A teenage budding basketball star has given up a promising career shooting hoops to become the national league’s first and only male – CHEERLEADER.
Talented teenager Terrell Lawrence grew up loving the sport and enough showed natural ability to harbour dreams of one day playing in America’s NBA.
But at the age of ten the strapping youngster gave up playing the game and took up ballet instead.
And the Plymouth Raiders super-fan has now become the first male in the squad to proudly arm himself with pom-poms and cheer them on from the sidelines.
His real-life dancing exploits reflect the latest Fosters television advert which depicts a male cheerleader performing an eye-catching routine in order to obtain the closest viewpoint for his favourite team.
Terrell, of Plymouth, Devon, not only gets a premium view of the team, but gets to perform spectacular routines for fellow supporters.
The Ivybridge Community College student began attending Plymouth Raiders matches as a baby.
He said: “When I got to about ten, I started to see other things I could do and became more open-minded.
“At college, I started watching other departments like dance and I and absolutely loved it.”
“I quit basketball, started ballet and contemporary lessons and enjoyed how expressive it was. Yet I still felt there was something else that I wanted to do.
“I saw auditions for Raiders cheerleaders, got in, and it is now my passion.”
Terrell has now been cheerleading with the over-16 squad since May, bravely conquering his fears along the way as he made the transition from sport to performance.
He said: “Growing up I’d always watch Raiders cheerleaders and pick up bits of the routine and practice them – but I never saw male cheerleaders.
“I only saw girls with pom-poms, but in the end I just decided to go for the audition.
“It was on my mind that they might not take on a male cheerleader. I vaguely knew one of the cheerleaders so I contacted her on Facebook and said ‘do you reckon I could try out?’
“She checked with the coach and they were cool with it.
“I was the only guy there so I was really nervous but everyone was so lovely and welcoming. They’re my second family now and I’m like their little brother.”
Terrell says being the only male in an all-female environment does come with its difficulties.
He said: “It can be awkward sometimes because in the dressing room they’re doing their make up, hair and smellies and all I have to do is put my kit on so I’ll be sat there telling them to hurry up.”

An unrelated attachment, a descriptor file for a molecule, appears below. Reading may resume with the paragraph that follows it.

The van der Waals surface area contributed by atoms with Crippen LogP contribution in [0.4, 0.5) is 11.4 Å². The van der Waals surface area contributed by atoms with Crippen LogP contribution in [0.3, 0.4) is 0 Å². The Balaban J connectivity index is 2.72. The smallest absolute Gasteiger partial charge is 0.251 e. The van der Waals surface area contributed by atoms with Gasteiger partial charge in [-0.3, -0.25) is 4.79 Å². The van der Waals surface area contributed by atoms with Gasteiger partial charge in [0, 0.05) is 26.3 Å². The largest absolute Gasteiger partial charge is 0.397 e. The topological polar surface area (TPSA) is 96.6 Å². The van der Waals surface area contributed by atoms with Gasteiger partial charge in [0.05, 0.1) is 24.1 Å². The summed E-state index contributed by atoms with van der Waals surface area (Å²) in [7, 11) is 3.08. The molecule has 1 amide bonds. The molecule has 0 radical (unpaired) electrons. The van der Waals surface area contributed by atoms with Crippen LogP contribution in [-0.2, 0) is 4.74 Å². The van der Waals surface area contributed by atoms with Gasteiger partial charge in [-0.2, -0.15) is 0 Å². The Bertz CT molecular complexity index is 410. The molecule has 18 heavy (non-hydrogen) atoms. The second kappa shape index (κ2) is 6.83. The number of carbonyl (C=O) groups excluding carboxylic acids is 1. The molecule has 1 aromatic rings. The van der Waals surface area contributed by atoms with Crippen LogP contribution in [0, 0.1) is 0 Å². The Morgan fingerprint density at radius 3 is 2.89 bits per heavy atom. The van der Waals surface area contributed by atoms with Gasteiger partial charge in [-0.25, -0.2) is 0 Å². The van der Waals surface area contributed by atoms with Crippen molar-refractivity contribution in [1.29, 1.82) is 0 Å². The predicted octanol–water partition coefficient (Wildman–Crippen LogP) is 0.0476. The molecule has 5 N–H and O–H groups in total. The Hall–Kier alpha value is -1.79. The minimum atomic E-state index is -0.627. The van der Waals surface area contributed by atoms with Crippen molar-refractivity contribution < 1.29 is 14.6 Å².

Not only was the ex-basketball player nervous about facing rejection from the cheerleading squad, but also from his friends and family.
He said: “My basketball team were okay to begin with and accepted that I had made a decision to leave but I didn’t speak to them for two years because I didn’t know what to say.
“When they came to my first game it was so nice – they sent me texts and messages saying that they thought I was really good.
“It really did mean a lot because they are the manliest bunch of guys around.
“My mum wasn’t so supportive at the start and asked why I was doing it. She’s been attending Raiders games since before I was born and she was worried that I’d be teased – like any other parent would.
“But the girls said that once she’d seen that I’d settled in and nobody was giving me hassle that she’d be fine.
“All of my family have come around and even my grandparents attend every game.
“I’ve never had any hassle, but if I did I’d just explain that it’s now 2015”
“People have only said positive things which is really nice.
“The more support I get the more comfortable I feel. I’d be really honoured if I could really convince guys that it’s okay to do whatever they want.”
Terrell and the rest of the squad practice for three hours every week in addition to two hours prior to each match, and says he still sometimes wants to get involved in the action.
He said: “It’s great that I still get to be involved with basketball and sitting on the sidelines is awesome because I’m so close.”
“Sometimes players don’t play the defence or the re-bound and it really makes me want to drop my pom-poms, run out and say ‘oi!’
“But I think that the team for this season looks really good and the coaches are great. I hope they do well.”
Nickie Tombs, a representative for Plymouth Raiders, said: “I travel to many away games and Terrell is the only male cheerleader I’ve seen.
“He’s fitted in so well and the crowds love him. It’s lovely to see how popular he is.
“We have the best cheerleaders in the league. They work very hard and are completely dedicated.”